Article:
Hypoactivation in the precuneus and posterior cingulate cortex during ambiguous decision making in individuals with HIV.
People with human immunodeficiency virus (HIV) often have neurocognitive impairment. People with HIV make riskier decisions when the outcome probabilities are known, and have abnormal neural architecture underlying risky decision making. However, ambiguous decision making, when the outcome probabilities are unknown, is more common in daily life, but the neural architecture underlying ambiguous decision making in people with HIV is unknown. Eighteen people with HIV and 20 controls completed a decision making task while undergoing functional magnetic resonance imaging scanning. Participants chose between a certain reward and uncertain reward with a known (risky) or unknown (ambiguous) probability of winning. There were three levels of risk: high, medium, and low. Ambiguous > risky brain activity was compared between groups. Ambiguous > risky brain activity was correlated with emotional/psychiatric functioning in people with HIV. Both groups were similarly ambiguity-averse. People with HIV were more risk-averse than controls and chose the high-risk uncertain option less often. People with HIV had hypoactivity in the precuneus, posterior cingulate cortex (PCC), and fusiform gyrus during ambiguous > medium risk decision making. Ambiguous > medium risk brain activity was negatively correlated with emotional/psychiatric functioning in individuals with HIV. To make ambiguous decisions, people with HIV underrecruit key regions of the default mode network, which are thought to integrate internally and externally derived information to come to a decision. These regions and related cognitive processes may be candidates for interventions to improve decision-making outcomes in people with HIV.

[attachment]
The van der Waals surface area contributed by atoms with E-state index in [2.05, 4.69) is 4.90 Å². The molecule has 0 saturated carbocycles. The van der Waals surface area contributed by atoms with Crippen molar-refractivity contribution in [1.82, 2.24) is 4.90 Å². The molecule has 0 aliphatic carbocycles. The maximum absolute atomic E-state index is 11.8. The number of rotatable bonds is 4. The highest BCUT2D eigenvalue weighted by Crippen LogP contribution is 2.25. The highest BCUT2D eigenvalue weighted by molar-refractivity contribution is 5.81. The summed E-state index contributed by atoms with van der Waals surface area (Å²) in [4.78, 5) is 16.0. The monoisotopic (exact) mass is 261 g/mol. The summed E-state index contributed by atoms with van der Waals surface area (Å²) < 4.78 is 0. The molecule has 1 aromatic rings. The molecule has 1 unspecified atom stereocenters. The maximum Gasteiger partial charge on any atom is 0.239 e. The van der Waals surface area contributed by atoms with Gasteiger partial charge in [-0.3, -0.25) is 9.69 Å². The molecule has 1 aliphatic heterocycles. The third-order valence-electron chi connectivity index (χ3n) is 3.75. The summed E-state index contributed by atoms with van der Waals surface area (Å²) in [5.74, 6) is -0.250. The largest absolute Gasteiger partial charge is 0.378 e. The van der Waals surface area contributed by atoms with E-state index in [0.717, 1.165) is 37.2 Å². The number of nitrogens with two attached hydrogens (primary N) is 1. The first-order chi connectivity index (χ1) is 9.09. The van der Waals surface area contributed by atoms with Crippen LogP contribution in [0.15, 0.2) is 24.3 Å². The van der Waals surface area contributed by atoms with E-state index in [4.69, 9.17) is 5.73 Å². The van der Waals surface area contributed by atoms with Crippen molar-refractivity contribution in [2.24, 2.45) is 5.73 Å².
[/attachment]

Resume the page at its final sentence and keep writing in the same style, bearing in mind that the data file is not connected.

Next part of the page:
Hall, SA; Towe, SL; Nadeem, MT; Hobkirk, AL; Hartley, BW; Li, R; Huettel, SA; Meade, CS
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